To say it's not revolutionary sells bloggage short. Sure, it's just writing, but when have so many "normal" people out there put so much writing into the public domain? People tend to forget just about everything written on the net will be there permanently. How many people during history could look back on a portion of their lives and find a daily record of what not just them but the people they were corresponding with did? This is a massive anthropological diary experiment going on here, and lots of different types of people are being represented. Oh, forgive the self-post here, but I blogged about this phenomenon pretty recently and catalogued several examples.

I guess there is an element of vanity involved, but blogging is fun. That's my essential bottom line, that and it's about as much work as when I just surfed the net anyway and emailed all my friends cool links.
posted by norm at 7:28 AM on December 29, 2000


just about everything written on the net will be there permanently

I think this is quite a conclusion to leap to. I have a personal site and, yes, I don't update it that often (I will soon change it to a blog format, probably), but I've certainly taken down lots of obsolete or embarrassing stuff I've posted over the years.
posted by kindall at 7:54 AM on December 29, 2000


Also for what it's worth, my limited experience with Greymatter has been very positive. I use Blogger on one site right now, but will probably switch over once I get some of the finer points of Greymatter down.
posted by jennyb at 8:06 AM on December 29, 2000


Steven Den Beste has posted 217 links and 776 comments to MetaFilter

Steven, I find it hard to believe you'd have any trouble coming up with material daily.
posted by luke at 8:47 AM on December 29, 2000


Why I Weblog, circa June 1999 and still just as tasty today. Mark me in the column that considers weblogs -- in the model of Tomalak's Realm and Obscure Store -- revolutionary, which is to say they're personal sites I trust to filter the web for me, because through their link commentaries I've come to know a bit of the author's personality and worldview and find that it meshes with my own.

Also, mark me in the column that recognizes and uses a distinction between a "weblog" and a "blog". To me, the former is links to Internet resources with occasional personal commentary and the latter is the opposite, nearer a diary or journal. There are subtle gradations between the two, naturally.
posted by bradlands at 8:49 AM on December 29, 2000


Hi. I wrote the article that started this thread, and I'm tired of lurking, so here goes.

My favorite weblogs are the ones that strike a delicate balance between links and journal-style entries. I like it when the writer's offline life inspires online explorations, and vice versa. I like it when offline life and "Web life" overlap seamlessly, in the same way that the links are smoothly integrated into the prose. This still feels new to me, and yes, I think it's a kind of art. The personal bits contribute a sense of narrative flow and warmth to what would otherwise be a rather formal exercise in hunting and gathering links.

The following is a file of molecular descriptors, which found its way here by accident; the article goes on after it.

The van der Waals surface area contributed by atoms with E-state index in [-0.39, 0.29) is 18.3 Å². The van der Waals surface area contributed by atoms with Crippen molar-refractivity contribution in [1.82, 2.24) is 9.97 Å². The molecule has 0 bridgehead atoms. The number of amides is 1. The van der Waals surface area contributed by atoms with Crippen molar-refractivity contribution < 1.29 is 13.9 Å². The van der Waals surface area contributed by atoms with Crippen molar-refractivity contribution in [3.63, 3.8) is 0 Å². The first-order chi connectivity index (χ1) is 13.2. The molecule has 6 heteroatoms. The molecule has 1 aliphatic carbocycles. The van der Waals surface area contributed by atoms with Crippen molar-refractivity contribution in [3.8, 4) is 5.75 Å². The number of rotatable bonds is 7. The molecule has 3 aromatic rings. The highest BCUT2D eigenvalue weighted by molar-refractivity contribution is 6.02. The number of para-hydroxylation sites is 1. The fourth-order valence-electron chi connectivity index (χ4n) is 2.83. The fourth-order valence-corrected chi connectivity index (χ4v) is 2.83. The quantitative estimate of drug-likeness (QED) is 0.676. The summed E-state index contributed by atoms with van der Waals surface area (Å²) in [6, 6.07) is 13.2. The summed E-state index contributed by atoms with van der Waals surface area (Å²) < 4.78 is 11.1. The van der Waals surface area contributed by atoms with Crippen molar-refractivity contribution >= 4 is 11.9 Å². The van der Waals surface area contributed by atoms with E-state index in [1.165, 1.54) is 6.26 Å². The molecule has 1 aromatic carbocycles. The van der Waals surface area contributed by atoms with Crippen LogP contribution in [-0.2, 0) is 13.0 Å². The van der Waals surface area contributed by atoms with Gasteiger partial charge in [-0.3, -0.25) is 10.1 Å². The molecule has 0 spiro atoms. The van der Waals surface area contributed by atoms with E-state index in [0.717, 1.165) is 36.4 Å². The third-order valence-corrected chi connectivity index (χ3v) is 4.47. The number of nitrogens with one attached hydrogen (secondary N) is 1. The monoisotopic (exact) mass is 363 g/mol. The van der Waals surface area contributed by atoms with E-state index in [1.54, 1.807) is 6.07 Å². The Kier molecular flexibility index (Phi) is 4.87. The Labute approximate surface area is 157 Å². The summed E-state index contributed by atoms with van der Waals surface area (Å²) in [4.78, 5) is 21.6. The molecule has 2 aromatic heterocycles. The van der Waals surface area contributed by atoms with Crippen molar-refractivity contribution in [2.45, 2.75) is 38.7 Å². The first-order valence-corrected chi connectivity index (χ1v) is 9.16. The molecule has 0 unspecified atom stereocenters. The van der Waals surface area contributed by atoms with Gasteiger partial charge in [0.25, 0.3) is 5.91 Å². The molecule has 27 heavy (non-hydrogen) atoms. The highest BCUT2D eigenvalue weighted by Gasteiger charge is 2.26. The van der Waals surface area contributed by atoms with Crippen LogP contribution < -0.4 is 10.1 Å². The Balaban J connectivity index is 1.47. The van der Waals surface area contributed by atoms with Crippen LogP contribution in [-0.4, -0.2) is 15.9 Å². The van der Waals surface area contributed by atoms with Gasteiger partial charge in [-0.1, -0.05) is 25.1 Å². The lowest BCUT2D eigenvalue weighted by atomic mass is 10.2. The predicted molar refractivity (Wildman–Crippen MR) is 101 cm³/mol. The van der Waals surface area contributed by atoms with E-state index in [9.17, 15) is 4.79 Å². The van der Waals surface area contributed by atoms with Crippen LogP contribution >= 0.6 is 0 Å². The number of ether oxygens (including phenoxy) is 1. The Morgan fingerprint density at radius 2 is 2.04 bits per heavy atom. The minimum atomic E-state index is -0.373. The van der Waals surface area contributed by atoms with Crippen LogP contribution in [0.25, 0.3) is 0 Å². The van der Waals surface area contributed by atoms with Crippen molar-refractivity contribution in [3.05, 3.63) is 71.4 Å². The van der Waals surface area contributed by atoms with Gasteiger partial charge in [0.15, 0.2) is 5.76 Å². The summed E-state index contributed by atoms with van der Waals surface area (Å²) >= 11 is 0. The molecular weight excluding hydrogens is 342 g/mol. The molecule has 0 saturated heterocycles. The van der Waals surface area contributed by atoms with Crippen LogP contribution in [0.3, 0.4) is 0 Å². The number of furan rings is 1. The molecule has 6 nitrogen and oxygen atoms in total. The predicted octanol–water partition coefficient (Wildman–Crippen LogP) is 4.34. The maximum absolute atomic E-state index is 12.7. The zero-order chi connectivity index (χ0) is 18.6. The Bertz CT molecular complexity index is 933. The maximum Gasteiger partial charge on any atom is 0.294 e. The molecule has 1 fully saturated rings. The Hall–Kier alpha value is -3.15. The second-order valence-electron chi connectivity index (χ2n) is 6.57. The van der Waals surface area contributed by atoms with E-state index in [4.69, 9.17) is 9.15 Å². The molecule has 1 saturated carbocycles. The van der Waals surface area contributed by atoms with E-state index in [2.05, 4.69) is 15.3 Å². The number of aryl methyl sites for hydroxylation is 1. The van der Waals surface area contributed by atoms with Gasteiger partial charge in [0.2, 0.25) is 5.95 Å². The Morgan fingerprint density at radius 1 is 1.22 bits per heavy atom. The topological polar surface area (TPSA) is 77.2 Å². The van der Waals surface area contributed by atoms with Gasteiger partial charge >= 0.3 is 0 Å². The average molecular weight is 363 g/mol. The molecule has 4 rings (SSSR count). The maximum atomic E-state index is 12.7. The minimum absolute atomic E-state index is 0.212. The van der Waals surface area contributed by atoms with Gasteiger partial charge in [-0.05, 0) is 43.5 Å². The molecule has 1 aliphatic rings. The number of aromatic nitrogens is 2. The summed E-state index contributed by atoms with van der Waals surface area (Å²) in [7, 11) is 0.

I didn't really talk about any sites like this in the article, because their appeal is a bit hard to explain to a newbie audience. Also I would have had to cite an example, and it would seem strange to thrust something so personal under the spotlight of a national newspaper. A journal/weblog that appeals to me might not appeal to someone else -- it's a personal thing.

Thanks for the great discussion.

posted by davidfg at 10:12 AM on December 29, 2000


Hello, again, James, et al...

>An online "community" is better than none
>at all, but not as real as actually meeting people.

Absolutely...and let me clarify that a community is just as apt to form around the art or practice of weblogging as it is with any other special interest, such as world peace, water skiing or knitting. The problem occurs when people attach too much significance to the label "weblog" when they are dealing with issues of community.

The format I choose to publish in should have little to do with what community I am involved in (unless, again, it is a community on that form of publishing itself) any more than the language I speak, what sex I am, or what color my skin is.

Who needs more labels and barriers? It is, indeed, http://www.metafilter.com/comments.mefi/4966#37227a personal thing.

posted by webchick at 10:22 AM on December 29, 2000


Hello, again, James, et al...

>An online "community" is better than none
>at all, but not as real as actually meeting people.